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Crude Oil Prices Could Fall to $80/Barrel?

Commodities / Crude Oil Dec 11, 2013 - 03:51 PM GMT

By: InvestmentContrarian

Commodities

George Leong writes: Oil prices are heading higher on the chart with the cash West Texas Intermediate (WTI) crude rallying back toward the $100.00 level after threatening to test $90.00.

Steady economic signs in the United States, China, and Japan—the three largest economies in the world—along with some muted growth in the eurozone and Europe are adding some spark to the oil futures… But hold on; doesn’t the buying seem somewhat premature?


I’d say so, as I believe oil prices may have limited upside unless something dramatic surfaces in the Middle East that impacts OPEC oil.

The Organization of the Petroleum Exporting Countries (OPEC) has also come out and said it would maintain its current daily production quota and not cut supply in order to add support to oil prices.

I doubt we will see $130.00-per-barrel oil prices anytime soon—unless, of course, tensions escalate in the Middle East and a war breaks out across a wider region that would impact the flow of OPEC oil. The current nuclear agreement in Iran has also added some stability to the region.

And the futures market for oil supports my view, too. A look at the oil futures actually shows expectations for oil prices should decline back towards $92.00 by the end of 2014, drop below $90.00 in 2015, and continue downward to $80.00 by 2018. The December 2022 futures contract points to $78.00-per-barrel oil.

The chart of WTI oil below shows the downward channel and recent breakout, which I doubt will have much holding power as it nears the $100.00 level.


Chart courtesy of www.StockCharts.com

Now while the prospects over the next eight years don’t look great, the actual movement of oil prices will obviously be dependent on other variables that will come into play, such as demand, industrial growth, geopolitical tensions, and the production of domestic oil via fracking.

It’s the rising production of domestic oil through fracking that could inevitably drive a downward push in oil prices of both WTI and Brent crude.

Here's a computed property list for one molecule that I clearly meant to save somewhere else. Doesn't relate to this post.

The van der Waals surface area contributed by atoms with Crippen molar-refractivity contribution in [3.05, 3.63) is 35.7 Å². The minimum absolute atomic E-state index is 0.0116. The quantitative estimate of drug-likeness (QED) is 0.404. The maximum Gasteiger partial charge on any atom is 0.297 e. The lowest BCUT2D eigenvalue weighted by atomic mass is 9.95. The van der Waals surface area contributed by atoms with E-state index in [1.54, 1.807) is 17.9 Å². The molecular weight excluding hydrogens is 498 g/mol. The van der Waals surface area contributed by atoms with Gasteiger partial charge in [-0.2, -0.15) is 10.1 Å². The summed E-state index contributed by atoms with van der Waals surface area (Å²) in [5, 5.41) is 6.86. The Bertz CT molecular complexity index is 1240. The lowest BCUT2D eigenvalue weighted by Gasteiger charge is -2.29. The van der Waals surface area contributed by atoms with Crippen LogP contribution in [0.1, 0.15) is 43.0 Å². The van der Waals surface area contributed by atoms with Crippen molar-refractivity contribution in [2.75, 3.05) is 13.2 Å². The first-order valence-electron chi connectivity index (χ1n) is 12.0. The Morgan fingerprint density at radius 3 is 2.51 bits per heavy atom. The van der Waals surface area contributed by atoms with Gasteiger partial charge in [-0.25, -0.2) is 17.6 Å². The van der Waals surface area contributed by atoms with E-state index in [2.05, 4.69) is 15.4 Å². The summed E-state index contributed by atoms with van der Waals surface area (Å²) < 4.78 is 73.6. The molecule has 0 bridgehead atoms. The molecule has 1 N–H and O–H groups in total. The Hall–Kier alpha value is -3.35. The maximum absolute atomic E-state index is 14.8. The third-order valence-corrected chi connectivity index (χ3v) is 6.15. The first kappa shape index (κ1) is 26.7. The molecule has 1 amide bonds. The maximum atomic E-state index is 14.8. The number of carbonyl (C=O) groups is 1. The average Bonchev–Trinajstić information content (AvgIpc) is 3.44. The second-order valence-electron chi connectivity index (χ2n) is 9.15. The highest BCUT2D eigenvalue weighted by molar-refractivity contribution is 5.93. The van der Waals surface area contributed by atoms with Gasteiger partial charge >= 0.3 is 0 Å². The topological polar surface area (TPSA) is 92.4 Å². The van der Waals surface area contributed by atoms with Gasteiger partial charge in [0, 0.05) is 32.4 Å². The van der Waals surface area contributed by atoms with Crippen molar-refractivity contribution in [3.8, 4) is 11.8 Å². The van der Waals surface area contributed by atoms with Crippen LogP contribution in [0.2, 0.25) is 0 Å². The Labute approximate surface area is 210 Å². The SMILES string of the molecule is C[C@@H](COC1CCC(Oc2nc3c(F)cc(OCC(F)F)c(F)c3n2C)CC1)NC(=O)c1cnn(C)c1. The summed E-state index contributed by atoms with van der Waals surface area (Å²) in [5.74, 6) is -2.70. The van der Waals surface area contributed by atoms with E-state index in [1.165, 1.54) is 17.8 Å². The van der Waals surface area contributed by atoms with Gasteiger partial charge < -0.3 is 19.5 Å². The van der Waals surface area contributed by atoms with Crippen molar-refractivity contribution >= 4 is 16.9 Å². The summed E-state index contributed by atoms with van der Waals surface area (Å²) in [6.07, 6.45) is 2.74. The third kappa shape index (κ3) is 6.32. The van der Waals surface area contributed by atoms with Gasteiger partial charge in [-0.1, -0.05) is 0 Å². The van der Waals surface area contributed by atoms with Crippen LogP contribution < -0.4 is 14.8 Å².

I believe that there’s a real possibility America could cut its buying of OPEC oil in the future as fracking oil production rises. Of course, the country could also supplement OPEC oil with extra oil from the Alberta tar sands, which continues to be a major issue in the country.

If this scenario plays out, we could cut the volatility of oil prices that has played a big role in the past but has now lessened with the reduced buying of OPEC oil.

Oil and gas magnate T. Boone Pickens is surely enjoying what he is seeing, as he has always been extremely vocal about cutting the country’s dependence on OPEC oil.

For the consumer, this may mean lower gasoline prices, and for businesses, it may mean lower energy prices.

The big winners will likely continue to be the oil companies that are undertaking fracking, such as Continental Resources, Inc. (NYSE/CLR) and Whiting Petroleum Corporation (NYSE/WLL). I also like Schlumberger Limited (NYSE/SLB) and Halliburton Company (NYSE/HAL).

By George Leong, BA, B. Comm.
www.investmentcontrarians.com

Investment Contrarians is our daily financial e-letter dedicated to helping investors make money by going against the “herd mentality.”

George Leong, B. Comm. is a Senior Editor at Lombardi Financial, and has been involved in analyzing the stock markets for two decades where he employs both fundamental and technical analysis. His overall market timing and trading knowledge is extensive in the areas of small-cap research and option trading. George is the editor of several of Lombardi’s popular financial newsletters, including The China Letter, Special Situations, and Obscene Profits, among others. He has written technical and fundamental columns for numerous stock market news web sites, and he is the author of Quick Wealth Options Strategy and Mastering 7 Proven Options Strategies. Prior to starting with Lombardi Financial, George was employed as a financial analyst with Globe Information Services. See George Leong Article Archives

Copyright © 2013 Investment Contrarians- All Rights Reserved Disclaimer: The above is a matter of opinion provided for general information purposes only and is not intended as investment advice. Information and analysis above are derived from sources and utilising methods believed to be reliable, but we cannot accept responsibility for any losses you may incur as a result of this analysis. Individuals should consult with their personal financial advisors.

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